In a major speech Thursday evening, President Joe Biden called on assault weapons to be banned following the mass shooting in Uvalde, Texas.
“We need to ban assault weapons and high-capacity magazines,” Biden said in his speech where he also supported strengthening background checks, safe storage laws and red-flag laws, and raising the minimum age to purchase an assault weapon to 21.
“Repeal the immunity that protects gun manufacturers from liability,” Biden said. “Address the mental health crisis deepening the trauma of gun violence and as a consequence of that violence.”
Biden said he recently visited Uvalde and stood before 21 crosses for 19 children and two teachers that were killed in the massacre. Two weeks before, he stood at another memorial for those shot and killed at a grocery store in Buffalo, New York.
“After Columbine, after Sandy Hook, after Charleston, after Orlando, after Las Vegas, after Parkland, nothing has been done,” Biden said. “This time, that can’t be true. This time, we must actually do something.”
The president said the Second Amendment is not absolute and has always come with limitations on what weapons you can own, like machine guns.
“This isn’t about taking away anyone’s rights. It’s about protecting children. It’s about protecting families,” Biden said.
Those comments about the Second Amendment caused Sen. Ted Cruz to make a visit to Fox News where he accused the president of “hard-Left divisive politics.”
Biden also called for the return of the assault weapons ban and ban on high-capacity magazines that passed in 1994 in Congress with bipartisan support.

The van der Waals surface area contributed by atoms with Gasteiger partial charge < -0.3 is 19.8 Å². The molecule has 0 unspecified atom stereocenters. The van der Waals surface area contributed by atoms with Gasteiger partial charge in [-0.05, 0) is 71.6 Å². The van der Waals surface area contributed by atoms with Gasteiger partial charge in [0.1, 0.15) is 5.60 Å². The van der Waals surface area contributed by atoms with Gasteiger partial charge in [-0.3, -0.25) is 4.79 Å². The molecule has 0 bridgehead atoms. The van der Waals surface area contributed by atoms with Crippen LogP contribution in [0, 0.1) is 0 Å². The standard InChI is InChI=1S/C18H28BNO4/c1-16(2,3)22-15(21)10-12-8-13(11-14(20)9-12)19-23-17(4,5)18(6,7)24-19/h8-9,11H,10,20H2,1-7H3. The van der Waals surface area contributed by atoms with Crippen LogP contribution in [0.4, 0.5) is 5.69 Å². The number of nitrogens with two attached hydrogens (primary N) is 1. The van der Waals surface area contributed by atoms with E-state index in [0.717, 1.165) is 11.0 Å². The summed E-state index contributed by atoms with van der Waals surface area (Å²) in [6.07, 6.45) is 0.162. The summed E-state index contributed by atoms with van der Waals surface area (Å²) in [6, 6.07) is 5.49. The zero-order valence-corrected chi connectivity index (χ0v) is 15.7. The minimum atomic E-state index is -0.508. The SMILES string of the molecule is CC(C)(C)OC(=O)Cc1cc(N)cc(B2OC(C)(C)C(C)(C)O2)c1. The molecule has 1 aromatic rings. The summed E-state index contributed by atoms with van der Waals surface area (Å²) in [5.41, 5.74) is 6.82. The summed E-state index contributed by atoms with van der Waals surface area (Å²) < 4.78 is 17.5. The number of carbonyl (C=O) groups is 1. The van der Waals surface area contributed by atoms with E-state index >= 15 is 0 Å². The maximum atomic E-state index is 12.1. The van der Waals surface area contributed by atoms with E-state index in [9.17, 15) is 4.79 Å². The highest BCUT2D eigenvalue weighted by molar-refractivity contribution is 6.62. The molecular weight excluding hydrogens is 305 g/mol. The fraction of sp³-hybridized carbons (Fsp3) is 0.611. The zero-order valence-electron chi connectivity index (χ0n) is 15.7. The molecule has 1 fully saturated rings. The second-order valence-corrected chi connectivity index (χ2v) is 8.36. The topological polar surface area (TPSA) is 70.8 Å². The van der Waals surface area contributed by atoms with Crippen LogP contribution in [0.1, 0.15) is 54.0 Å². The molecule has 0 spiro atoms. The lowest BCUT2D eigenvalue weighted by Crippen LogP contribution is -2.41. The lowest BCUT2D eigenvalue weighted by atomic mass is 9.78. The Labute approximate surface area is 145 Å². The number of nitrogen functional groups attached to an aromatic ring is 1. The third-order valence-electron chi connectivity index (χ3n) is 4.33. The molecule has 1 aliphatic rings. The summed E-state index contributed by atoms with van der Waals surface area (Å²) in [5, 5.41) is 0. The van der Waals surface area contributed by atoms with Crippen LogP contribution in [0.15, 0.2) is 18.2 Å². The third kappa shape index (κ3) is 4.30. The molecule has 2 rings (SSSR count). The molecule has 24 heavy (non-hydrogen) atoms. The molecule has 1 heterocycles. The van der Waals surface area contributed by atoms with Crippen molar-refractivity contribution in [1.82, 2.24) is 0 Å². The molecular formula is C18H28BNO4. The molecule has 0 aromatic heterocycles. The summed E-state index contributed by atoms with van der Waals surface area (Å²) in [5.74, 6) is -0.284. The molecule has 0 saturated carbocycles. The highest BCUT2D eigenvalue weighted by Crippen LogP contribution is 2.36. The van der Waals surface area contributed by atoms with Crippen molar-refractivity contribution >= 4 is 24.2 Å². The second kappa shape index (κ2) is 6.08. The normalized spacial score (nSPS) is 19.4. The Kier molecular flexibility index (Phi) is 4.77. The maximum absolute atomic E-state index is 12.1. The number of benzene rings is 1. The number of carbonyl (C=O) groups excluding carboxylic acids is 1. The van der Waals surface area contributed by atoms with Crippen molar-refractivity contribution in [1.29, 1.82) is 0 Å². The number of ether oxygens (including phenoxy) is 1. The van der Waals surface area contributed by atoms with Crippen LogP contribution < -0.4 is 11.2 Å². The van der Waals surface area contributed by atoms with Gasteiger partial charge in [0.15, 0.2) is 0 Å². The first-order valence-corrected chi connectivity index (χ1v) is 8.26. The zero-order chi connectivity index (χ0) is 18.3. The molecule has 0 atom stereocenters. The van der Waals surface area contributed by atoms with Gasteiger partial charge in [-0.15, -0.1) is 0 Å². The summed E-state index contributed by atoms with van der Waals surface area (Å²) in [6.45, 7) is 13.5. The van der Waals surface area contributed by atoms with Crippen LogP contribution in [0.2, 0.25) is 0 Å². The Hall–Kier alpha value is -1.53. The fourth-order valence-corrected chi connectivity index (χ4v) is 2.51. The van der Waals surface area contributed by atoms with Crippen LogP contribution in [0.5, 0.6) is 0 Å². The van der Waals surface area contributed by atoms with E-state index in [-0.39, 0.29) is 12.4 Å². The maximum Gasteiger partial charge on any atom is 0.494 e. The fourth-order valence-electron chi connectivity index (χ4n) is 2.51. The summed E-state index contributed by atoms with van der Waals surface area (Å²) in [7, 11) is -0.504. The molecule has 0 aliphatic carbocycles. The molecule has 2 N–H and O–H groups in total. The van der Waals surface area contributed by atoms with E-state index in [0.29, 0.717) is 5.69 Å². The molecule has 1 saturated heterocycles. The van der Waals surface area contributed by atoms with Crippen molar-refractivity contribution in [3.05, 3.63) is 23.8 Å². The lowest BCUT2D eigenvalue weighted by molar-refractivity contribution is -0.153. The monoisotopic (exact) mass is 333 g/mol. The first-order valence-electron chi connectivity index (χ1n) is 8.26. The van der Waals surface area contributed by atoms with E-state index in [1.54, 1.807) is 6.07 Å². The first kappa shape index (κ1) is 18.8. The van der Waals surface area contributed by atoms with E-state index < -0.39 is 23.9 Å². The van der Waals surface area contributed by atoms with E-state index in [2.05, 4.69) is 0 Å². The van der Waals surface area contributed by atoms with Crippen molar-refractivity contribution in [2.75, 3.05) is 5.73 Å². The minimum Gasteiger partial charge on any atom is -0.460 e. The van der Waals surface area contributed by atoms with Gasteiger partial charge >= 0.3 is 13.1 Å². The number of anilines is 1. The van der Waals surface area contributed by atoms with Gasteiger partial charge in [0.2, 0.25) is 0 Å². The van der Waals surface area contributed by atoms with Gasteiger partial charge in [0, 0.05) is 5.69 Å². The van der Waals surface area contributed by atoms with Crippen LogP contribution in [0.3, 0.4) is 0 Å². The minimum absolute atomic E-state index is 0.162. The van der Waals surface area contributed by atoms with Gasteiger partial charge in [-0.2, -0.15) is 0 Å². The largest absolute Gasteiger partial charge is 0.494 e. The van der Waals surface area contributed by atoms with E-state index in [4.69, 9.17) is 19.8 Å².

“And in the 10 years it was law, mass shootings went down,” Biden said. “But after Republicans let the law expire in 2004 and those weapons were allowed to be sold again, mass shootings tripled. Those are the facts.”
Biden’s speech detailed how in the Fort Hood shooting in Texas in 2009 and the 2018 shooting Marjorie Stoneman Douglas High School in Parkland, Florida, could have been prevented with red-flag laws, or laws that allow authorities to remove the firearm of a person they believe is a danger to themselves or others.
Biden said he would need a minimum of 10 Republican senators to get anything done, something he said he knew would be difficult.
“The fact that the majority of the Senate Republicans don’t want any of these proposals even to be debated or come up for a vote, I find unconscionable,” Biden said.
According to the president, there have been 20 other mass shootings in America since Uvalde.
“My fellow Americans, enough. Enough,” Biden said concluding his speech. “It’s time for each of us to do our part. It’s time to act. For the children we’ve lost, for the children we can save, for the nation we love, let’s hear the call and the cry. Let’s meet the moment. Let us finally do something.”
According to Chris Murphy, the Connecticut Senator who leads the gun violence debate among Senate Democrats, bipartisan Senators are meeting to continue negotiations on a gun violence bill. A similar meeting that included Sen. John Cornyn also took place on Tuesday. In an interview with POLITICO, Cornyn said it would be embarrassing if the Senate could not agree on a legislative response.
“I’m not talking about restricting the rights of law-abiding citizens under the Second Amendment,” Cornyn said in the interview. “I’m talking about identifying people with criminal and mental health problems that are a threat to themselves and others.”
Original photo: Gage Skidmore / Wikimedia Commons
Fernando covers Texas politics and government at the Texas Signal. Before joining the Signal, Fernando spent two years at the Houston Chronicle and previously interned at Houston’s NPR station News 88.7. He is a graduate of the University of Houston, Jack J. Valenti School of Communication, and enjoys reading, highlighting things, and arguing on social media. You can follow him on Twitter at @fernramirez93 or email at firstname.lastname@example.org